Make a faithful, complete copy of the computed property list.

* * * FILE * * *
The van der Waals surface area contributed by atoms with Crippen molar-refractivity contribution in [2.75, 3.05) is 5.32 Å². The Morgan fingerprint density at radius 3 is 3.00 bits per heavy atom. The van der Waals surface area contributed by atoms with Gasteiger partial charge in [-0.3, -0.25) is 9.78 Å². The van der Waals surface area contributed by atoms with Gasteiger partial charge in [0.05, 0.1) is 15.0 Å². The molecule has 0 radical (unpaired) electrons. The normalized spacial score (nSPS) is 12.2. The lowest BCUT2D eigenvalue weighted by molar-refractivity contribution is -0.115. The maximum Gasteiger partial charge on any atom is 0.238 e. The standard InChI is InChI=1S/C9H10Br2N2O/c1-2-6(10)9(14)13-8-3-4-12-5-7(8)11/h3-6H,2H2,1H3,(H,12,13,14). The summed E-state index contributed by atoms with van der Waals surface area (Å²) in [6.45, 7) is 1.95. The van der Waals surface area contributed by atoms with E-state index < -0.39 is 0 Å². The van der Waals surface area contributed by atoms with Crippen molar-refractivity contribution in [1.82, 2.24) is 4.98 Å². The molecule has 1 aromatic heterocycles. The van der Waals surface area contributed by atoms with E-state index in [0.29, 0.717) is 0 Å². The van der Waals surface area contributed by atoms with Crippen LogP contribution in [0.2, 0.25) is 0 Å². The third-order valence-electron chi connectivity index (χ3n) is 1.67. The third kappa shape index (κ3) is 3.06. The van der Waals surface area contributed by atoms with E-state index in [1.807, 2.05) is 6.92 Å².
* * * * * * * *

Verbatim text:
The van der Waals surface area contributed by atoms with Crippen molar-refractivity contribution in [2.75, 3.05) is 5.32 Å². The Morgan fingerprint density at radius 3 is 3.00 bits per heavy atom. The van der Waals surface area contributed by atoms with Gasteiger partial charge in [-0.3, -0.25) is 9.78 Å². The van der Waals surface area contributed by atoms with Gasteiger partial charge in [0.05, 0.1) is 15.0 Å². The molecule has 0 radical (unpaired) electrons. The normalized spacial score (nSPS) is 12.2. The lowest BCUT2D eigenvalue weighted by molar-refractivity contribution is -0.115. The maximum Gasteiger partial charge on any atom is 0.238 e. The standard InChI is InChI=1S/C9H10Br2N2O/c1-2-6(10)9(14)13-8-3-4-12-5-7(8)11/h3-6H,2H2,1H3,(H,12,13,14). The summed E-state index contributed by atoms with van der Waals surface area (Å²) in [6.45, 7) is 1.95. The van der Waals surface area contributed by atoms with E-state index < -0.39 is 0 Å². The van der Waals surface area contributed by atoms with Crippen molar-refractivity contribution in [1.82, 2.24) is 4.98 Å². The molecule has 1 aromatic heterocycles. The van der Waals surface area contributed by atoms with E-state index in [0.29, 0.717) is 0 Å². The van der Waals surface area contributed by atoms with Crippen LogP contribution in [0.2, 0.25) is 0 Å². The third-order valence-electron chi connectivity index (χ3n) is 1.67. The third kappa shape index (κ3) is 3.06. The van der Waals surface area contributed by atoms with E-state index in [1.807, 2.05) is 6.92 Å².